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Career Advice

Returning To Work After A Workplace Injury

Around 175,000 workplace injuries that occurred in 2016 and 2017 caused workers to stay at home for more than seven days. While the recuperation might be trying, the return to the office may be even more so. Employers may be concerned about the staff member’s road to recovery and also the effect it may have on their business. The staff member has an obligation to take care of their health but there is also that underlying fear that they will be replaced. Discover ways To alleviate the fear and remain relevant.

Employers Don’t Want To Lose The Experience

Employees are often intimidated to return to the office as they may feel that their employers will want to replace them due to the time spent away. Employers, on the other hand, cannot afford to lose the experience and skill of their workers and if the task can still be performed by that employee, they would rather create the optimum work environment for that to happen. Good employees are an invaluable asset to employers and to keep them there means a great deal. For employees, this means knowing that their employer still needs their skills and stepping up to the plate as much as possible.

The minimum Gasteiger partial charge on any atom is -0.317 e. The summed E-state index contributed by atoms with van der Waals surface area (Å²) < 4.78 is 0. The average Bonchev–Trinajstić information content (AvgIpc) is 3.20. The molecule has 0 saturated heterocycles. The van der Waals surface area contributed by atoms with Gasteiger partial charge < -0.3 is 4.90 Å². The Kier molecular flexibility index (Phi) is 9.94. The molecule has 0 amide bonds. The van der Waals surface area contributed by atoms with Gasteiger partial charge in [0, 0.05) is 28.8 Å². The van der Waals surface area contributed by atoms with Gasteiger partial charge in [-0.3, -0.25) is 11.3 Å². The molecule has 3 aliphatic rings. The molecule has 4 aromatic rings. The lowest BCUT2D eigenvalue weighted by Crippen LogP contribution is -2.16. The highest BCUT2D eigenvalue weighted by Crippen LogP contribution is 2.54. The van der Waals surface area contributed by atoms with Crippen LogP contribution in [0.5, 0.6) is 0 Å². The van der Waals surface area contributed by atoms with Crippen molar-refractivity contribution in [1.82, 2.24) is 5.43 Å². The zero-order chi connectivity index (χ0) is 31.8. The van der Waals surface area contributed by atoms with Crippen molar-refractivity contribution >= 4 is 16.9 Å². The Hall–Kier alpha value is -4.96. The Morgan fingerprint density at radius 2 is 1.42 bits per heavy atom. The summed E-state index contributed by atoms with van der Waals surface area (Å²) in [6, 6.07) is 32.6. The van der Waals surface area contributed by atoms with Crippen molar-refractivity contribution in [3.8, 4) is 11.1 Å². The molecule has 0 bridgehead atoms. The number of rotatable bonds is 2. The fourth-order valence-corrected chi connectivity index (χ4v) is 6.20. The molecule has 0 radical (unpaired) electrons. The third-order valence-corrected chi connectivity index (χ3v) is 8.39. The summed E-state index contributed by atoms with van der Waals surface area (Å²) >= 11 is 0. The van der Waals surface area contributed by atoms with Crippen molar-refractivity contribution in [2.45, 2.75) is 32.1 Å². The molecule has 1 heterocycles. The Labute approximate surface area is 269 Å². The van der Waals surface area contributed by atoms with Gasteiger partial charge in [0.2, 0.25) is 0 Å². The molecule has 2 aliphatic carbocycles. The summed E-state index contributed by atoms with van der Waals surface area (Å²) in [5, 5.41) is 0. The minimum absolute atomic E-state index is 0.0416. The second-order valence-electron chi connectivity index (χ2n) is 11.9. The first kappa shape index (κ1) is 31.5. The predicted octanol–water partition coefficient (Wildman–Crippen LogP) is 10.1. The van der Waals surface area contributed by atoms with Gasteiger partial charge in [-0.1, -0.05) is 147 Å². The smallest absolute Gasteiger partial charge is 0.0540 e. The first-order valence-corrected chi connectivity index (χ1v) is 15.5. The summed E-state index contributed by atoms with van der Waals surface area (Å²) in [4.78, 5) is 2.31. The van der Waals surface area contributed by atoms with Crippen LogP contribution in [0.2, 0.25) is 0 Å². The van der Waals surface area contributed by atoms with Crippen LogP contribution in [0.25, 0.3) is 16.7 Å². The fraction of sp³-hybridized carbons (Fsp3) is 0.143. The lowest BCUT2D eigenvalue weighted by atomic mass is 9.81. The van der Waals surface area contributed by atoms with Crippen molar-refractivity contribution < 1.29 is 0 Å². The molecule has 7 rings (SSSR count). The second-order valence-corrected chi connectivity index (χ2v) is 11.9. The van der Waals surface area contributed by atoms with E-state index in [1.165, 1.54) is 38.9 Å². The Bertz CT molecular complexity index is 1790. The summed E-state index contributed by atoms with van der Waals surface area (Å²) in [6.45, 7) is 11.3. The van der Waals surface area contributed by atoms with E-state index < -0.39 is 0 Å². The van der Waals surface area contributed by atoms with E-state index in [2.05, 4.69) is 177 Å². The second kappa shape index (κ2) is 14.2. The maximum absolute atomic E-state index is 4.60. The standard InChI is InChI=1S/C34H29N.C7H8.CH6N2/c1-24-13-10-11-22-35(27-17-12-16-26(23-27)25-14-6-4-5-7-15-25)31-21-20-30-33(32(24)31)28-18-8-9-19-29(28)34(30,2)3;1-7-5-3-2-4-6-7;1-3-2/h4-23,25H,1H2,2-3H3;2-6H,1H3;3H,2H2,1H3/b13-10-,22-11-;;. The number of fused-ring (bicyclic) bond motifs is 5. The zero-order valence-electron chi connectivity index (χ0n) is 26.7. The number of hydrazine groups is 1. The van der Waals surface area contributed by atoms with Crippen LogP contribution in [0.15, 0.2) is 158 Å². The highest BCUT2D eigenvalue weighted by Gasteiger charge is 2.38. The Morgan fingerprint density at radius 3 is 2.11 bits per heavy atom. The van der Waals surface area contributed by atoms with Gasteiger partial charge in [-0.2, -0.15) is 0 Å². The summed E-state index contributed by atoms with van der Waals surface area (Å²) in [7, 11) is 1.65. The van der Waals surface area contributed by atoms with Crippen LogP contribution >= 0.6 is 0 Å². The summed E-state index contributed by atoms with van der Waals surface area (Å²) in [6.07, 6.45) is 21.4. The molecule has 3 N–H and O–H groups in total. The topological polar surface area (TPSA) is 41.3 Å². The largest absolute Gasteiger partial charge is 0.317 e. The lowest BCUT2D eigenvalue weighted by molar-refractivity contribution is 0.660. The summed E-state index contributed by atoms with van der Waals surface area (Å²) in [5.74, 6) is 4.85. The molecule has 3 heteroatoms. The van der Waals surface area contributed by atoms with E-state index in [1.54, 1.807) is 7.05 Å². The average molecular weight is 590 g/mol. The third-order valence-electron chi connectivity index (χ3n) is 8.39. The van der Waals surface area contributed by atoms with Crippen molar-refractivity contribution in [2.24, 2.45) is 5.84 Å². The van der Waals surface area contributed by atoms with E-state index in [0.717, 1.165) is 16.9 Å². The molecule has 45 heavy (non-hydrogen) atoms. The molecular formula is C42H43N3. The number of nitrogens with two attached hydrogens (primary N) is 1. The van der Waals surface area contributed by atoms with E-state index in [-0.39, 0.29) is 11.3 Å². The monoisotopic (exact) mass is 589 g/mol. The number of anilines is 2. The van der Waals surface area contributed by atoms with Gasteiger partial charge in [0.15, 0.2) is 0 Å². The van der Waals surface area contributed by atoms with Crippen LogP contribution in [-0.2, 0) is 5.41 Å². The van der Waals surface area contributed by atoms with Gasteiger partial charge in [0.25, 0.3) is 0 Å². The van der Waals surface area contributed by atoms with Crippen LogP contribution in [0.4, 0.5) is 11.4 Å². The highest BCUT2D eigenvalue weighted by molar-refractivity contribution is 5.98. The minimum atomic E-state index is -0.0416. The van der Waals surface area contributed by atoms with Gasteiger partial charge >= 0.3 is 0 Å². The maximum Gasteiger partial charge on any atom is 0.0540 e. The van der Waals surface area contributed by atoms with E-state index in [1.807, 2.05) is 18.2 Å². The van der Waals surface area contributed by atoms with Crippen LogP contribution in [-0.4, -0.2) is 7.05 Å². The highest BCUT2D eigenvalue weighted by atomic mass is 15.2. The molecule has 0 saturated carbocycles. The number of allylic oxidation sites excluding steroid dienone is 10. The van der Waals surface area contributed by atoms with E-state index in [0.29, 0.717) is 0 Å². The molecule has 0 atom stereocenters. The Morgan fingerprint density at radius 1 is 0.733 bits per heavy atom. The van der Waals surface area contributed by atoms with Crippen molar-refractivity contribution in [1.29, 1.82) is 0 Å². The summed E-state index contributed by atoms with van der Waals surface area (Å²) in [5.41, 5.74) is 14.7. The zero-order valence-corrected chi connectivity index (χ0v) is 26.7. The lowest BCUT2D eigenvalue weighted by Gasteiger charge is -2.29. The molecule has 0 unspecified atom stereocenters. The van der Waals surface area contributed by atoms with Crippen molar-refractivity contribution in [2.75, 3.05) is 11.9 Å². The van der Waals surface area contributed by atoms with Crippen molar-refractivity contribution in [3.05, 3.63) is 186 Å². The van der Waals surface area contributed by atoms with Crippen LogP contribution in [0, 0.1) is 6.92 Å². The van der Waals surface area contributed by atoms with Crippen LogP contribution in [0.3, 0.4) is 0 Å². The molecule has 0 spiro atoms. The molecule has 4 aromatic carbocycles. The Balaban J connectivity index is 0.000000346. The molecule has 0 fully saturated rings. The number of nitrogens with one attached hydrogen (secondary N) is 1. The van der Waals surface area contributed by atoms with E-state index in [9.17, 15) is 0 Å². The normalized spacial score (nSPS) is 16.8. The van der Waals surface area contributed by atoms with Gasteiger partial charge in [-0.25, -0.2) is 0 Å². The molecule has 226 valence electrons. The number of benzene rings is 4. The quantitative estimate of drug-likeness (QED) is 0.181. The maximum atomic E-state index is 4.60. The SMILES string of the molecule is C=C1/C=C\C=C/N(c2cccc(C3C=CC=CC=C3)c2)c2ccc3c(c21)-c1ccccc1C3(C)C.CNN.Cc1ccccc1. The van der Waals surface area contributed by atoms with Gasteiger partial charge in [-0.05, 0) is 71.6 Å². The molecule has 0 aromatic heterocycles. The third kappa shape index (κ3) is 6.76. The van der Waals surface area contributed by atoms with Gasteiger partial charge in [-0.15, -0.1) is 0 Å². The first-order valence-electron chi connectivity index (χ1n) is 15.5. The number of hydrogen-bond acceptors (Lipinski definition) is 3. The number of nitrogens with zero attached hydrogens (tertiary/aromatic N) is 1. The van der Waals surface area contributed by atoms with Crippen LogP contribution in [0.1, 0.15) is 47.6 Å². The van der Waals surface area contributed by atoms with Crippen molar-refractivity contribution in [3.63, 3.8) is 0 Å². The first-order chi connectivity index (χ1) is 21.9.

Focus On Regaining Health First

While it’s tempting to rush back into a job and slogging away for hours a day, it’s more important to focus on regaining health. This means resting when needed, going for physical therapy, and even changing roles to ensure the healing process happens smoothly. Different work-related injuries require different approaches, but the underlying rule of thumb remains not to ignore any injury sustained while working. Employees should seek medical attention as soon as possible to minimize further injury and start the road to recovery as soon as possible. Not taking proper care of the injury could cause a relapse which doesn’t help employee or employer.

Keep Your Skills Relevant

When injured limbs or other parts of the body required to perform a specific function at work, continuous effort to improving functionality is important. If not, it may be a good idea to develop other skills in order to remain relevant. This is especially important if the person injured is required to seek another position. A good way to find a new position after sustaining an injury is by working with a work coach or a disability employment advisor.

Reentering the workplace doesn’t need to be as daunting as it seems thanks to a few helpful tips. Those returning to the workforce can arm themselves with knowledge to take them through the various stages of recovery while still being a valuable asset to their employer.


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